Oh, yes! I would like to believe that the film talks to the audience at different levels. It talks in terms of educating them about the impact of violence, it talks about the number of crimes in our country and also about the harsh reality that the girls have to deal with once they have been through something like this. It talks about their spirit and also about the judiciary. Meghna Gulzar has been able to weave all of these narratives and yet tell the story in an entertaining and engaging manner. I would like to believe that the film addresses all of these things.
Are you stepping out of your comfort zone with your latest film? Is it the most challenging and difficult role in your career yet?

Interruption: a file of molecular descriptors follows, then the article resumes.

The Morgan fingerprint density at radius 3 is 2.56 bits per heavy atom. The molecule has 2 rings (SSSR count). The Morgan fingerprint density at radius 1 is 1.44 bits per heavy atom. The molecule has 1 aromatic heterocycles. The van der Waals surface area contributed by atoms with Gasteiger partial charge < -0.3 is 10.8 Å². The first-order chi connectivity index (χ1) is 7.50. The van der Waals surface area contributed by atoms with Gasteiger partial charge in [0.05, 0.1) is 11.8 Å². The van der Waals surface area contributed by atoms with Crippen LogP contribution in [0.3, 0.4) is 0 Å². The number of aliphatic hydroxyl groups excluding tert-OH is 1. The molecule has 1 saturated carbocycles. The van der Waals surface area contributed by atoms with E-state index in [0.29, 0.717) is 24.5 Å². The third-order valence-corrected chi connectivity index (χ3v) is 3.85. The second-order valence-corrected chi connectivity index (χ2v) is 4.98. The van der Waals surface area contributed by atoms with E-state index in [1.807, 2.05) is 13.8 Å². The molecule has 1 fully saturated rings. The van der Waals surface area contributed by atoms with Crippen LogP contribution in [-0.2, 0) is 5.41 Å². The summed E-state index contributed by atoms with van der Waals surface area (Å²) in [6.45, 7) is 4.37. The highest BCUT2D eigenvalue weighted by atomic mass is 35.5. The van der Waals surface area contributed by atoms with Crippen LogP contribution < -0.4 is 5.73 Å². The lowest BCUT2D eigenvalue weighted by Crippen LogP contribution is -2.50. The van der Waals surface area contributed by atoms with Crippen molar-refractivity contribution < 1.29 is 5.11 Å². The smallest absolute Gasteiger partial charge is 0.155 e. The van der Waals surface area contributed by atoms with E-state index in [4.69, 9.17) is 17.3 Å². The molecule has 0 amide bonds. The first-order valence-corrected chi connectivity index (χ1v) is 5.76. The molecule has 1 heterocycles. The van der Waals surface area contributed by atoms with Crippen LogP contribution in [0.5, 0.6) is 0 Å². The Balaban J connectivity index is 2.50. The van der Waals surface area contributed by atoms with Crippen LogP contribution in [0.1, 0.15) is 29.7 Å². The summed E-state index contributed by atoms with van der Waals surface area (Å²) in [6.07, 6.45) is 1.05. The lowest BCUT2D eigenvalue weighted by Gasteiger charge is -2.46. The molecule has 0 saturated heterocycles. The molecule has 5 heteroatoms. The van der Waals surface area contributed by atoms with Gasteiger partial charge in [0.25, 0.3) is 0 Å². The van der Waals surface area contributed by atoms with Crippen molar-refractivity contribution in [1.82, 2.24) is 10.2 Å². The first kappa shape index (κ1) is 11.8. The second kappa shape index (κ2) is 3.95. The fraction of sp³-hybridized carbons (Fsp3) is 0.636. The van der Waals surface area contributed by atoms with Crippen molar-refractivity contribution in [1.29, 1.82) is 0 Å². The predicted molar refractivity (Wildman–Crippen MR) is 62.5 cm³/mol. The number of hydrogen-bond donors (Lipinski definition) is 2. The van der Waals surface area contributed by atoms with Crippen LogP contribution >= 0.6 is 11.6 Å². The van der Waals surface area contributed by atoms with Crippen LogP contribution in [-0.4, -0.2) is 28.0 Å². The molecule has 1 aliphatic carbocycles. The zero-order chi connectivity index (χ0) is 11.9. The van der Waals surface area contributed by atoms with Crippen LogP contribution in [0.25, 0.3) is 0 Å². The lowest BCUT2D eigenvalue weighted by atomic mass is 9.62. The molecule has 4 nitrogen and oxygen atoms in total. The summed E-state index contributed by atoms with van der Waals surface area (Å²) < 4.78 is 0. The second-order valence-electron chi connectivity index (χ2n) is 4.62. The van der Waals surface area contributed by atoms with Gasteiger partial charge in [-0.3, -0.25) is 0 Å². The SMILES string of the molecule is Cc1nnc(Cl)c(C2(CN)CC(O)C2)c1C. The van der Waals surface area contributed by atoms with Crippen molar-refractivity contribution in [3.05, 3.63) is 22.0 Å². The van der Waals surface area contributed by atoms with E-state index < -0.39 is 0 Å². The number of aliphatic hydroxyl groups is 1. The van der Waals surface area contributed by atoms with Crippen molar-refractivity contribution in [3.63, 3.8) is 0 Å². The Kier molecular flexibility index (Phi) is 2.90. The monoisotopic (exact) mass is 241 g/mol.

I won’t say that I am stepping out of my comfort zone per se. But it has been the most challenging character I have played so far. It has definitely taken a toll on me, both physically and emotionally. Yes, it has also been my most difficult film till date for sure.
When Meghna Gulzar came to narrate the story, you reportedly agreed to do the film right away without even hearing the entire script. What was so special about this biopic that appealed to you?
Its message of the triumph of human spirit. Also, Meghna Gulzar’s honesty! I could sense her conviction and honesty as a filmmaker. I could see the honesty in her eyes, that she had lived with this story for long, that she was emotionally attached and that she was dying to tell the tale. I felt an instant emotional connection with the director.
You must have met Laxmi Agarwal before preparing for the role. How did you feel when you heard her story from her?
I met her several times, but I did not want her to narrate to me what she has gone through in her life. I met her to pick up the finer details and get anecdotes from her life. Those are the things I learnt after spending time with her.